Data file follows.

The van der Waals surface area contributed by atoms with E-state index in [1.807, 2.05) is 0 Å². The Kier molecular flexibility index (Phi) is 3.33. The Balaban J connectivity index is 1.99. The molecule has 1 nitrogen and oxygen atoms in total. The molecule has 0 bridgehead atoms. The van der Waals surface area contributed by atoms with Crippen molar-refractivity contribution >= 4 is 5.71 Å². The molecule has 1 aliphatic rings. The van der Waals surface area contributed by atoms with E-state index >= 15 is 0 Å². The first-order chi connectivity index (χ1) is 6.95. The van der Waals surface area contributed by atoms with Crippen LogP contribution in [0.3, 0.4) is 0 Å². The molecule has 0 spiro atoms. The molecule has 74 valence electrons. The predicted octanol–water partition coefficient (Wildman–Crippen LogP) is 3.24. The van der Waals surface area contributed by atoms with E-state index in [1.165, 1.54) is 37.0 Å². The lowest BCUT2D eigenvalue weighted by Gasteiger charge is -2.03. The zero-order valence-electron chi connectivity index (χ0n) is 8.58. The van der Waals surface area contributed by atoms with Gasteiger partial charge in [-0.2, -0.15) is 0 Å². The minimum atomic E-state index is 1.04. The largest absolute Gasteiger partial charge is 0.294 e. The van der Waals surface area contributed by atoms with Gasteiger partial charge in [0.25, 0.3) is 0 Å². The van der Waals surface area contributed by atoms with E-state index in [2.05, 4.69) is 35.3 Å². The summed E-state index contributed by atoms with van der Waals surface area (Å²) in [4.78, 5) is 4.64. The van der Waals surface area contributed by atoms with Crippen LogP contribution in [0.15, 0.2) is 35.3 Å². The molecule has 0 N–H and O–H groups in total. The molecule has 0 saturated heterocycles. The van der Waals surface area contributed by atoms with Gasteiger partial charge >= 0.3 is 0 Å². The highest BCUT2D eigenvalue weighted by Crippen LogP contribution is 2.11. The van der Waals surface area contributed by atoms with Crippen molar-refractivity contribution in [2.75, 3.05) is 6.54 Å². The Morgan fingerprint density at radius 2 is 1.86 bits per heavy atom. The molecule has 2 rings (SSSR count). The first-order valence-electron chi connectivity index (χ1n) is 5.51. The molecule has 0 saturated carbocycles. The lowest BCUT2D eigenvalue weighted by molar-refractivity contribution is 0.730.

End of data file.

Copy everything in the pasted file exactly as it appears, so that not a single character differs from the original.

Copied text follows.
The van der Waals surface area contributed by atoms with E-state index in [1.807, 2.05) is 0 Å². The Kier molecular flexibility index (Phi) is 3.33. The Balaban J connectivity index is 1.99. The molecule has 1 nitrogen and oxygen atoms in total. The molecule has 0 bridgehead atoms. The van der Waals surface area contributed by atoms with Crippen molar-refractivity contribution >= 4 is 5.71 Å². The molecule has 1 aliphatic rings. The van der Waals surface area contributed by atoms with E-state index >= 15 is 0 Å². The first-order chi connectivity index (χ1) is 6.95. The van der Waals surface area contributed by atoms with Crippen LogP contribution in [0.3, 0.4) is 0 Å². The molecule has 0 spiro atoms. The molecule has 74 valence electrons. The predicted octanol–water partition coefficient (Wildman–Crippen LogP) is 3.24. The van der Waals surface area contributed by atoms with E-state index in [1.165, 1.54) is 37.0 Å². The lowest BCUT2D eigenvalue weighted by Gasteiger charge is -2.03. The zero-order valence-electron chi connectivity index (χ0n) is 8.58. The van der Waals surface area contributed by atoms with Gasteiger partial charge in [-0.2, -0.15) is 0 Å². The minimum atomic E-state index is 1.04. The largest absolute Gasteiger partial charge is 0.294 e. The van der Waals surface area contributed by atoms with Gasteiger partial charge in [0.25, 0.3) is 0 Å². The van der Waals surface area contributed by atoms with E-state index in [2.05, 4.69) is 35.3 Å². The summed E-state index contributed by atoms with van der Waals surface area (Å²) in [4.78, 5) is 4.64. The van der Waals surface area contributed by atoms with Crippen LogP contribution in [0.15, 0.2) is 35.3 Å². The molecule has 0 N–H and O–H groups in total. The molecule has 0 saturated heterocycles. The van der Waals surface area contributed by atoms with Gasteiger partial charge >= 0.3 is 0 Å². The highest BCUT2D eigenvalue weighted by Crippen LogP contribution is 2.11. The van der Waals surface area contributed by atoms with Crippen molar-refractivity contribution in [2.75, 3.05) is 6.54 Å². The Morgan fingerprint density at radius 2 is 1.86 bits per heavy atom. The molecule has 2 rings (SSSR count). The first-order valence-electron chi connectivity index (χ1n) is 5.51. The molecule has 0 saturated carbocycles. The lowest BCUT2D eigenvalue weighted by molar-refractivity contribution is 0.730.